provides a guide means for guiding the carriage 5 in the main scanning direction B. The gantry 16 is moveable in a sub-scanning direction A. Thus, the carriage 5 is moveable in both main scanning direction B and the sub-scanning direction A, thereby being enabled to print at any location on the flat platen 1. The platen 1 and the gantry 16, including carriage 5 and any print heads arranged thereon, as described hereinafter, are supported on a support structure 12.
A number of inkjet print heads (not shown) are arranged on the carriage 5 and are configured to provide droplets of a recording liquid on a medium arranged on the platen 1. Commonly, the carriage 5 is moved along the gantry 16 in the main scanning direction B for providing a swath of droplets, after which the gantry 16 is moved in the sub-scanning direction A over a predetermined distance after which a subsequent stroke of the carriage 5 along the gantry 16 is performed. The predetermined distance may be equal to a width of the swath or may be smaller to enable multi-pass printing to provide a higher density of droplets, as is well known in the art.
The inkjet printing assembly 3 and/or the flatbed printing apparatus 14 may use a curable recording liquid, for example an UV-curable recording liquid which may be cured by irradiation with UV radiation. The liquid may be ejected at room temperature, or may be heated to an elevated temperature, as known in the art. In particular, it is known that UV-curable ink compositions may be ejected at a temperature in the range from about 40 °C to about 80 °C. However, any other suitable temperature may be used as well depending on the recording liquid properties and/or recording medium properties.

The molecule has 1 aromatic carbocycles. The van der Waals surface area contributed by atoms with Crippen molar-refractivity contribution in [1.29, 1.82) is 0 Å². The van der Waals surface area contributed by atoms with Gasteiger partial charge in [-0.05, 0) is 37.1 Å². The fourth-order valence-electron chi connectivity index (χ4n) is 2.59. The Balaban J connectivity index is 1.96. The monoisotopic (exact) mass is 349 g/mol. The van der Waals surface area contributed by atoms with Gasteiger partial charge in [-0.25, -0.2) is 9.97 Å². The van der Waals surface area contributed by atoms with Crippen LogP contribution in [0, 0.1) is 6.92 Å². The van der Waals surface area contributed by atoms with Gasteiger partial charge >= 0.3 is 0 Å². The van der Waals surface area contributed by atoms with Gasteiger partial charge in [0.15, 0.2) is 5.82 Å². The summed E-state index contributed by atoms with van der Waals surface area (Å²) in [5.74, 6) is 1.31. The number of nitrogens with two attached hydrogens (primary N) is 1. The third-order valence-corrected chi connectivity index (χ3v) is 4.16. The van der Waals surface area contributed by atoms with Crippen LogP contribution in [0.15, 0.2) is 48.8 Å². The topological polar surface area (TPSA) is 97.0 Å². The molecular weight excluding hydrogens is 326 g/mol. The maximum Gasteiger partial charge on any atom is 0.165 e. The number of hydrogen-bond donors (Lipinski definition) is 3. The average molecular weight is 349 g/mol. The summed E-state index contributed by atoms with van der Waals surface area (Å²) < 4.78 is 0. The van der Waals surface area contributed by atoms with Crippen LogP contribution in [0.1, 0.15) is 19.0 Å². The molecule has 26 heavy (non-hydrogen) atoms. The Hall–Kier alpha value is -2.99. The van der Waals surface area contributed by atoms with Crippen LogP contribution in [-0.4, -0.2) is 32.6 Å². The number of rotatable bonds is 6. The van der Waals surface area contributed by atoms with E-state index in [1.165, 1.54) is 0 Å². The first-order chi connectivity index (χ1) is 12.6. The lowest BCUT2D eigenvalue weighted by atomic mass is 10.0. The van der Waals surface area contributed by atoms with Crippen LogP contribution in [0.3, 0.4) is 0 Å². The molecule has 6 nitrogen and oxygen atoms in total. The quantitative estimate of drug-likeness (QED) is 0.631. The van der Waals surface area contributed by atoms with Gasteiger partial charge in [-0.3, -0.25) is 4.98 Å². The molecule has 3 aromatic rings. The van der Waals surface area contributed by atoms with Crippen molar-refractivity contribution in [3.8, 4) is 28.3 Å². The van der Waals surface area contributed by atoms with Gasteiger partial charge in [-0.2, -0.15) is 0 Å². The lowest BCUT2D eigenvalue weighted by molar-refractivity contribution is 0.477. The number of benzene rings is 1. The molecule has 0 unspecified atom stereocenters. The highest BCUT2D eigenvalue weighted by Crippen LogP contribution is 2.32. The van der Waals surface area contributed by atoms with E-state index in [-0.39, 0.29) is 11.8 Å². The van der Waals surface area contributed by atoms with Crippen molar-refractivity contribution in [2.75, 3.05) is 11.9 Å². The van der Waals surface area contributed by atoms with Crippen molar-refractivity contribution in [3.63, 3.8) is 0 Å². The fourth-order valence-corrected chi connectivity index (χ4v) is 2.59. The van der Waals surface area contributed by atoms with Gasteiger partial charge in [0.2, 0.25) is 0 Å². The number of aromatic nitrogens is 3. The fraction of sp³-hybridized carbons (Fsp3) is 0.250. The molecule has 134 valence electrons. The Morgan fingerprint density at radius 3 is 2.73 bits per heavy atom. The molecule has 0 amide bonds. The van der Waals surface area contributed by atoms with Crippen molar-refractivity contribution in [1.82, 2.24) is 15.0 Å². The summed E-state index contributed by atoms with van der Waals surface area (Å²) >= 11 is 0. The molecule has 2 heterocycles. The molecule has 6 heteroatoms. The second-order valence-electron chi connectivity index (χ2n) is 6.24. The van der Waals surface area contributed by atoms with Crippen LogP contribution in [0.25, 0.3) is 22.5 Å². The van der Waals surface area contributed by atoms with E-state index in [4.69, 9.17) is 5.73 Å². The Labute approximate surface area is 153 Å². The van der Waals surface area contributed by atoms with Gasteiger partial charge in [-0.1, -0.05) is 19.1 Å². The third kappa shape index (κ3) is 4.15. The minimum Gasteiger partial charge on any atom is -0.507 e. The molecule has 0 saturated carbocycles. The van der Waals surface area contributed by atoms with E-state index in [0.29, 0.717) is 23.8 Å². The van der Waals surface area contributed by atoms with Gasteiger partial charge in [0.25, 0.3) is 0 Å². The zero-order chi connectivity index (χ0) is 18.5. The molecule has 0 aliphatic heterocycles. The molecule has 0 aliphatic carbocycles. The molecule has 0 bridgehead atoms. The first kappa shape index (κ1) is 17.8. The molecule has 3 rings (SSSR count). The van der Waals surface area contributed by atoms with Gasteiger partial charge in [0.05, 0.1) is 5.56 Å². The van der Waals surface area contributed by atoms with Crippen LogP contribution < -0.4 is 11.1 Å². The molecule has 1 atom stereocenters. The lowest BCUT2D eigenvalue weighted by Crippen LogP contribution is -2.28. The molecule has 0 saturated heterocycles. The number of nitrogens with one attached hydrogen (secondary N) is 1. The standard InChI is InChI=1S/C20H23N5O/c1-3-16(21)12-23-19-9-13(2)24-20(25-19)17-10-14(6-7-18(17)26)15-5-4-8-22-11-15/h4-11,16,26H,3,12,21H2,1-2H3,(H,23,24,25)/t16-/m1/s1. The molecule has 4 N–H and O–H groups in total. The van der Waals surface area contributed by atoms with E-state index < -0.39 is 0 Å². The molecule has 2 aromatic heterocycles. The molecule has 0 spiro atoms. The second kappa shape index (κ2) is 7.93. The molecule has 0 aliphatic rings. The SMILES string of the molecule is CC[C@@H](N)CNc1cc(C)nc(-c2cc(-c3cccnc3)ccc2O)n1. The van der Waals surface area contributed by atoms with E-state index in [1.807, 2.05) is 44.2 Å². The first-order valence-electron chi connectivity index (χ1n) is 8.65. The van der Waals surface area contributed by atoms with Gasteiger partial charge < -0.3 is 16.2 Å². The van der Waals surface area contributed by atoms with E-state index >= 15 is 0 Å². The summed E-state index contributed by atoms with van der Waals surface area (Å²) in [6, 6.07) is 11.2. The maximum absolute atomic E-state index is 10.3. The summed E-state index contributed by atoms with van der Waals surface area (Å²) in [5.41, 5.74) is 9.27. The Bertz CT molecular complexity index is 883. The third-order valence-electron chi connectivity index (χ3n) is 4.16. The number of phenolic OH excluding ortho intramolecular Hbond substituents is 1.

If such curable recording liquid is employed, the carriage 5 may also be provided with a curing means for curing the recording liquid after it has been applied on the recording medium. For example, if the recording liquid is curable by UV radiation, the carriage 5 may be provided with a UV radiation source, such as a suitable UV lamp. In particular, the radiation source may be arranged - in the scanning direction - downstream of the print heads. If the printing assembly 3 and/or the printing apparatus 14 print bidirectional, there may be radiation sources arranged on both sides of the print heads to enable curing in both directions.
Fig. 2A shows a first droplet 40 and a second droplet 42 applied on a recording medium 2. The first and second droplet 40, 42 are applied by an inkjet print head and are made of a curable liquid. Upon impact on the recording medium 2 and depending on the properties of the liquid and the properties of the recording medium 2, the first and second droplets 40, 42 spread over the recording medium 2 until an equilibrium state of